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Topics: Genome Engineering, CRISPR

Google Forums Round Up: First Impressions of NgAgo

Posted by Guest Blogger on Aug 4, 2016 10:30:00 AM

Update (November 18, 2016): Researchers from a variety of institutions recently reported their inability to recapitulate the results of Gao et al 2016 in a letter to Protein & Cell.

This post was contributed by guest blogger Pooran Dewari. Any views in this post are those of the guest blogger and do not necessarily represent the views of Addgene. Addgene performs Sanger sequencing on select regions of all distributed plasmids as part of quality control, but does not perform functional tests.

The newest genome engineer sharing the stage with much-lauded CRISPR-Cas9 is DNA-guided endonuclease NgAgo! We'll discuss how NgAgo is faring with users in a minute, but, to start, let's review why NgAgo is in the spotlight and take a moment to remember that NgAgo has only been available for genome editing for a few months. More time is required for its optimization and development before it can truly be pitted against CRISPR head-to-head. 

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Topics: Genome Engineering, CRISPR

Recombinase-based State Machines Enable Order-dependent Logic in vivo

Posted by Guest Blogger on Jul 28, 2016 10:30:00 AM

This post was contributed by guest blogger Nathaniel Roquet, a PhD student in the Harvard Biophysics program and researcher in the Lu Lab at MIT.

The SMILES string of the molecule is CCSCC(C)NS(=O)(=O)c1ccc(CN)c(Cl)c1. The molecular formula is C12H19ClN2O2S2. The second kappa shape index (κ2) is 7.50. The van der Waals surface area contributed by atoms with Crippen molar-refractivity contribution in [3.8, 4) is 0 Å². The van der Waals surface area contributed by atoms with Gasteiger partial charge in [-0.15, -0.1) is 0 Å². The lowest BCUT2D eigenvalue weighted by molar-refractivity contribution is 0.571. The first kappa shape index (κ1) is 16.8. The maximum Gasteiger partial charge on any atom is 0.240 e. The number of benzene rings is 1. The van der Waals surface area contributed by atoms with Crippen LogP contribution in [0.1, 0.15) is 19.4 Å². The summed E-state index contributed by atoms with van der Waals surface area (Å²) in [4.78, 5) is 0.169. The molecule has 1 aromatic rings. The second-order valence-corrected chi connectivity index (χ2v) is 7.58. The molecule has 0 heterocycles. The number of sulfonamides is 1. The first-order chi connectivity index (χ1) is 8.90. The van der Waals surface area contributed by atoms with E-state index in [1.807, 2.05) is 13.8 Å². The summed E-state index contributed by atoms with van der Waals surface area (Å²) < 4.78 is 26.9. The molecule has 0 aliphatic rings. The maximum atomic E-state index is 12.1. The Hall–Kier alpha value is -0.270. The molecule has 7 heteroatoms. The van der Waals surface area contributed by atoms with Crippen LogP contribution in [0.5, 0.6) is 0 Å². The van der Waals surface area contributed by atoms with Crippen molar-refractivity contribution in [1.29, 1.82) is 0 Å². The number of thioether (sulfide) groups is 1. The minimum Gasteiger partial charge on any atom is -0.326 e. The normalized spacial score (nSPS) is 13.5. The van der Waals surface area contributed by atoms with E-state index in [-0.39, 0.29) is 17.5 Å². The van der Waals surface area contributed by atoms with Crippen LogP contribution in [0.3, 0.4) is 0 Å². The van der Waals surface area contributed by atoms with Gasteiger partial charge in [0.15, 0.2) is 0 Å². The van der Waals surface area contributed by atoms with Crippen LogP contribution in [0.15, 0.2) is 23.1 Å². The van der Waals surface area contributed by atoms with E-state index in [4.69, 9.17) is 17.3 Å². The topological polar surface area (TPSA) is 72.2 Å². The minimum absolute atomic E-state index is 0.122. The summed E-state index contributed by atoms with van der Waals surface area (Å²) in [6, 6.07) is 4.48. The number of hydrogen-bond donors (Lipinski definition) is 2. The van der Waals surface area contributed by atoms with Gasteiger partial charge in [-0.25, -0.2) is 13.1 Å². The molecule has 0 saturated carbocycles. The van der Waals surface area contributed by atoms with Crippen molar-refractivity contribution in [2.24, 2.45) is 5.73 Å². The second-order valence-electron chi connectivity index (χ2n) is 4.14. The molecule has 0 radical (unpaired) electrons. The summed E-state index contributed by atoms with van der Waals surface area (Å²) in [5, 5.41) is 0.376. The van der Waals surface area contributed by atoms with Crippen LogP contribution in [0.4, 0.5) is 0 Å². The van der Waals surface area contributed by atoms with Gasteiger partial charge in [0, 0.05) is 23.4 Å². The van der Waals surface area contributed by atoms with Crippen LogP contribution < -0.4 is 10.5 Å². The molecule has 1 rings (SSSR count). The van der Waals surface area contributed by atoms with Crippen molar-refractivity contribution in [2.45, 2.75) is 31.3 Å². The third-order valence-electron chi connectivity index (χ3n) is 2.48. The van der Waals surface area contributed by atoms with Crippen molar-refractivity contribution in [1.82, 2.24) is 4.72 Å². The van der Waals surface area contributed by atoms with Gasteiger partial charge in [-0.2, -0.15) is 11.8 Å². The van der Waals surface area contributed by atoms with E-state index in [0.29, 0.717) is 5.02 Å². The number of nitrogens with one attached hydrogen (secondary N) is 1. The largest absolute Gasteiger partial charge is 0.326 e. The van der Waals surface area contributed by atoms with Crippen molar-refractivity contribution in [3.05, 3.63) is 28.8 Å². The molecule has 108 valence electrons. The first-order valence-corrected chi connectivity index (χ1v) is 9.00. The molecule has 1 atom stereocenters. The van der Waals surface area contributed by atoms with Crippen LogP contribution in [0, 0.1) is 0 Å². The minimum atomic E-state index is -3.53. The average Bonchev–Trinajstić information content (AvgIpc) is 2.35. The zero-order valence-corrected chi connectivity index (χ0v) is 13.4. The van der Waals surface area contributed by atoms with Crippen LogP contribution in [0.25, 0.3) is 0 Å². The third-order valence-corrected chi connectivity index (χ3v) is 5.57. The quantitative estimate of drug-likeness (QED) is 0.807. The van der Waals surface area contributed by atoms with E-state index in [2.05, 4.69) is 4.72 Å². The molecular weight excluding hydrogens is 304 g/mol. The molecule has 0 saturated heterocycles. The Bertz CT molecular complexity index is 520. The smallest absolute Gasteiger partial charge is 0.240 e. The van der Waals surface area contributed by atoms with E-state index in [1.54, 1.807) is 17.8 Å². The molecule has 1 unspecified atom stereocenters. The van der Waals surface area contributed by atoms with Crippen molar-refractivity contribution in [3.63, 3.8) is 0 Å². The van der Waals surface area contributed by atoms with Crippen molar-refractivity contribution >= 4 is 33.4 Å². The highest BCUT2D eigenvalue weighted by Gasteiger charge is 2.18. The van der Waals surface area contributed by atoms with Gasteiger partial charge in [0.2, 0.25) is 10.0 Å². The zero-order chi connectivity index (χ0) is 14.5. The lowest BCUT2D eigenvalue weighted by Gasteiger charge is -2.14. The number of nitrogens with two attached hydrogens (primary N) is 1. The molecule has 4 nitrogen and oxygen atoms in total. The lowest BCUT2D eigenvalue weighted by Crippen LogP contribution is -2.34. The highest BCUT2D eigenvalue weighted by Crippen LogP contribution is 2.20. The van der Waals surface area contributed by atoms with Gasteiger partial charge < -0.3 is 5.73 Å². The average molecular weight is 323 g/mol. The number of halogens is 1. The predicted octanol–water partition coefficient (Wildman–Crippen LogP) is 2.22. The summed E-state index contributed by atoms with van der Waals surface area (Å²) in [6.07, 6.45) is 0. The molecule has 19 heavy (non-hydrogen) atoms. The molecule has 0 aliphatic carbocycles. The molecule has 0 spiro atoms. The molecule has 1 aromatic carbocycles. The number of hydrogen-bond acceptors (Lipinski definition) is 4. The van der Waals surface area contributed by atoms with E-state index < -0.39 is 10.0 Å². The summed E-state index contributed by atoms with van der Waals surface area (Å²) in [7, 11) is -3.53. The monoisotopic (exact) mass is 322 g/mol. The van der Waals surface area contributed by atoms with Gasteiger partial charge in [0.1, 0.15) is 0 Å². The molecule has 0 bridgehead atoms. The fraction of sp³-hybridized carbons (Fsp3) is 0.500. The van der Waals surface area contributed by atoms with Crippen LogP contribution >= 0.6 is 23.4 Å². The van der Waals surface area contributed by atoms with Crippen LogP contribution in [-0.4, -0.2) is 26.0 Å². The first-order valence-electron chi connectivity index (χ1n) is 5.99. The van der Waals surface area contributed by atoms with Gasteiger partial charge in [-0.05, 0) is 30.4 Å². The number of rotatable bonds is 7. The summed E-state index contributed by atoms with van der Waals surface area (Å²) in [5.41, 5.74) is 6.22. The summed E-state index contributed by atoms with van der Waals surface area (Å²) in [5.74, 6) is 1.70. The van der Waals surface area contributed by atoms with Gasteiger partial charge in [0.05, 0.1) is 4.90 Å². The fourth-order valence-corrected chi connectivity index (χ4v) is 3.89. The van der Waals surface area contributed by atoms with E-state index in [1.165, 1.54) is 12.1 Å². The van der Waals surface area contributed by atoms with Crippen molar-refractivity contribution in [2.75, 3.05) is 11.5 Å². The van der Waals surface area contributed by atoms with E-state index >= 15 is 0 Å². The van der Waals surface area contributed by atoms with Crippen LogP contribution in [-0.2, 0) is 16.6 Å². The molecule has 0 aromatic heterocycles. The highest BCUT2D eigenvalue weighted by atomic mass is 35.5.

Note: The following blog post reduces the content of our paper, “Synthetic recombinase-based state machines in living cells” (1), into a more straight-forward, concise explanation of how to adapt our engineered devices, recombinase-based state machines for your own experimental needs. For more context, exposition, and detail, please refer to the paper.

Why Might One Be Interested in State Machine Technology?

Biological research has produced a massive amount of information regarding which regulatory proteins, signaling molecules, mutations, and environmental conditions drive certain cellular behaviors, but little is known about the order or timing of these factors. Recombinase-based state machines (RSMs), which take on a particular DNA-sequence configuration (state) based on the identity and order of a particular set of inputs, may be used to better understand and engineer cellular processes that are influenced by temporally ordered biochemical events.

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Topics: Genome Engineering, Synthetic Biology